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How to make a recipe "imperial"?

Posted: Sun Sep 20, 2009 8:27 pm
by Dale Wheeler
Can anyone give me suggestions on how to modify my favorite wit recipe into in imperial version? I presume it's a little more complicated than just doubling the grain and hop bill.

Re: How to make a recipe "imperial"?

Posted: Sun Sep 20, 2009 8:30 pm
by Matt
I've never even heard of anyone doing an Imperial Wit. Sounds "interesting" though. Sadly, I'm no help to you.


Re: How to make a recipe "imperial"?

Posted: Sun Sep 20, 2009 9:19 pm
by klickcue
Yeast control and oxygen.

Both are hard to work with in high gravity beer.

Start out at a lower temperature to control the fusel alcohol. Pitch a big starter of yeast. Use straight O2 and try too get the wort saturated (2 minutes). If it is really big, hit the beer again with O2 about 6 hours later.

Wits are generally rather fruity, but the above should work well. A nice clean fermented wit that lets the yeast and spices shine through.

I love this style.

Re: How to make a recipe "imperial"?

Posted: Sun Sep 27, 2009 11:24 am
by meisel
Boulevard brews a fine example of an Imperial Wit - Joker's Double-Wit - which I happen to like.

Chris hit it on the head when he says yeast control and oxygen. But let's elaborate a little.

One thing that needs to be remembered when attempting a big beer of any style is that you simply cannot double the malt, double the hops, etc and get a bigger version of the original. If you want things to balance you need to break down the recipe formulation process and start from the ground up. First off, I'd start with the yeast i.e. alcohol tolerance per strain and what by-products can you expect from a bigger fermentation. You may find that there are other non-wit beer yeasts that can perform a better job and still get you within the guidelines of what a big wit beer can be. I can think of several belgian strains that could get the job done and still give you the phenolics and esters you are looking for while hitting a FG that is dry enough to be palatable.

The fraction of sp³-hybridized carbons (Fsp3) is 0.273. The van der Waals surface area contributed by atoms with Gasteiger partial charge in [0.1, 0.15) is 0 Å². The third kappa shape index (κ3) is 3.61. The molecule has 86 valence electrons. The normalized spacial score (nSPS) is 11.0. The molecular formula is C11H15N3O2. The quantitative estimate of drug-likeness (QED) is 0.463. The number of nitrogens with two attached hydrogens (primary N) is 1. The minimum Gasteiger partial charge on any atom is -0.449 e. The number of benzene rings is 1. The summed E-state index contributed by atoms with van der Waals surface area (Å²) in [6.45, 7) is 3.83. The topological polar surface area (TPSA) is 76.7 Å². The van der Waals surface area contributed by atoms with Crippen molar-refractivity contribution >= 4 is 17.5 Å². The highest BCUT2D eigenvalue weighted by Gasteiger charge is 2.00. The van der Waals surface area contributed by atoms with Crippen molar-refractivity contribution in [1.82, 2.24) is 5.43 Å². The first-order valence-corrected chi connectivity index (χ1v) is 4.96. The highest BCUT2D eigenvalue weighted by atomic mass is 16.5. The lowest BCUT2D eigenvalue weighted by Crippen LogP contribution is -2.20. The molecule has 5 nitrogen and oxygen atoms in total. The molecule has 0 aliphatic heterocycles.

Next, start thinking of what a larger malt bill will do to hop utilization. Wits aren't hop forward beers so you may be able to simply calculate more of your favorite noble hops and go from there. Other Imperials may require hops with higher AA (say magnum compared to hallertau) in order to achieve the desired bitterness or level of BU's for your beer.

Lastly, one has to consider how to achieve a higher OG without overwhelming the yeast with fermentables. Pitching a big starter is necessary as is proper aeration and nutrients going into the fermenter. Also think of the sugars you will be fermenting. Maltose is more difficult for yeast to metabolize so consider adding a percentage of simple sugars (sucrose) after krausen has fallen in the primary. Also, control temperature until fermentation is two-thirds complete, then allow the temp to ramp up until fermentation is over. This will give the yeast a final boost so it can finish and "dry out".

I've made an imperial wit and while it was an enjoyable and interesting beer, I would do things differently if I were to try it again. I'm sure most of this info is known to you, Dale you are one of the best homebrewers I know and a big inspiration to the newer guys. Hope you find something useful here.

Re: How to make a recipe "imperial"?

Posted: Sun Sep 27, 2009 6:41 pm
by Dale Wheeler
Thanks to everyone for the advice.
I brewed the imperial wit this AM and here’s what I’ve done:
Used Promash to formulate a recipe loosely based on my regular wit.
I stepped up the 2 row, malted and flaked wheat and 20L crystal to yield 1080. I stepped up the boil hops to get 47 IBUs. This is a higher proportion of hops, but I’m scared the beer is going to end up as a syrupy mess. And I doubled the amount of coriander and bitter orange.